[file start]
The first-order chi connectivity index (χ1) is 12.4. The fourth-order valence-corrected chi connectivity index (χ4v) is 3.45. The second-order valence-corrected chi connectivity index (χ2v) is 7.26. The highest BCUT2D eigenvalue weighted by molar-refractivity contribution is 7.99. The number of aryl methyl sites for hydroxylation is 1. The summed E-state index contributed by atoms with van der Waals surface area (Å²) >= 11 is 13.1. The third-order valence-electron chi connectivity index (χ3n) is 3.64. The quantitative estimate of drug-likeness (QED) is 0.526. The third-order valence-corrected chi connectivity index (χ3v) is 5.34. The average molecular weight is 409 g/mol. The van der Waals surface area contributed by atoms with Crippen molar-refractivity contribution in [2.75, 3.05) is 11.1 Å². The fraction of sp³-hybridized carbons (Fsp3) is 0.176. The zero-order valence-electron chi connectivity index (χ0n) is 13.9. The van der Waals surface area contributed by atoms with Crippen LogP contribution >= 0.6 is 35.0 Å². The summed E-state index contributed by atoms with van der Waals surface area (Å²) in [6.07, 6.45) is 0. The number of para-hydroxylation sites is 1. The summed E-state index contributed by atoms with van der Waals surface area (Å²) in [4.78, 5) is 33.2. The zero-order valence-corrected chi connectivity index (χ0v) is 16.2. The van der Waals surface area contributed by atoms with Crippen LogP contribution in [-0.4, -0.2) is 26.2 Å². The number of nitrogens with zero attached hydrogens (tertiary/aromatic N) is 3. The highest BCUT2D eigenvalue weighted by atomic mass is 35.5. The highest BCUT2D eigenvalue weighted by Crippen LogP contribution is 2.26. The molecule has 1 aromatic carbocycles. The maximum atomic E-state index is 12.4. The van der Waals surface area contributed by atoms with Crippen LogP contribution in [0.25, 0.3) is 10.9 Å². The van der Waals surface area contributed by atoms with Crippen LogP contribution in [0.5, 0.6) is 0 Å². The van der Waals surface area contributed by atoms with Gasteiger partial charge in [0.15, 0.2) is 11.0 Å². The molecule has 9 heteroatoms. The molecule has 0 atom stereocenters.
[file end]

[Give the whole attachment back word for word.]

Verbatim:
The first-order chi connectivity index (χ1) is 12.4. The fourth-order valence-corrected chi connectivity index (χ4v) is 3.45. The second-order valence-corrected chi connectivity index (χ2v) is 7.26. The highest BCUT2D eigenvalue weighted by molar-refractivity contribution is 7.99. The number of aryl methyl sites for hydroxylation is 1. The summed E-state index contributed by atoms with van der Waals surface area (Å²) >= 11 is 13.1. The third-order valence-electron chi connectivity index (χ3n) is 3.64. The quantitative estimate of drug-likeness (QED) is 0.526. The third-order valence-corrected chi connectivity index (χ3v) is 5.34. The average molecular weight is 409 g/mol. The van der Waals surface area contributed by atoms with Crippen molar-refractivity contribution in [2.75, 3.05) is 11.1 Å². The fraction of sp³-hybridized carbons (Fsp3) is 0.176. The zero-order valence-electron chi connectivity index (χ0n) is 13.9. The van der Waals surface area contributed by atoms with Crippen LogP contribution >= 0.6 is 35.0 Å². The summed E-state index contributed by atoms with van der Waals surface area (Å²) in [6.07, 6.45) is 0. The number of para-hydroxylation sites is 1. The summed E-state index contributed by atoms with van der Waals surface area (Å²) in [4.78, 5) is 33.2. The zero-order valence-corrected chi connectivity index (χ0v) is 16.2. The van der Waals surface area contributed by atoms with Crippen LogP contribution in [-0.4, -0.2) is 26.2 Å². The number of nitrogens with zero attached hydrogens (tertiary/aromatic N) is 3. The highest BCUT2D eigenvalue weighted by atomic mass is 35.5. The highest BCUT2D eigenvalue weighted by Crippen LogP contribution is 2.26. The molecule has 1 aromatic carbocycles. The maximum atomic E-state index is 12.4. The van der Waals surface area contributed by atoms with Crippen LogP contribution in [0.25, 0.3) is 10.9 Å². The van der Waals surface area contributed by atoms with Crippen LogP contribution in [0.5, 0.6) is 0 Å². The van der Waals surface area contributed by atoms with Gasteiger partial charge in [0.15, 0.2) is 11.0 Å². The molecule has 9 heteroatoms. The molecule has 0 atom stereocenters.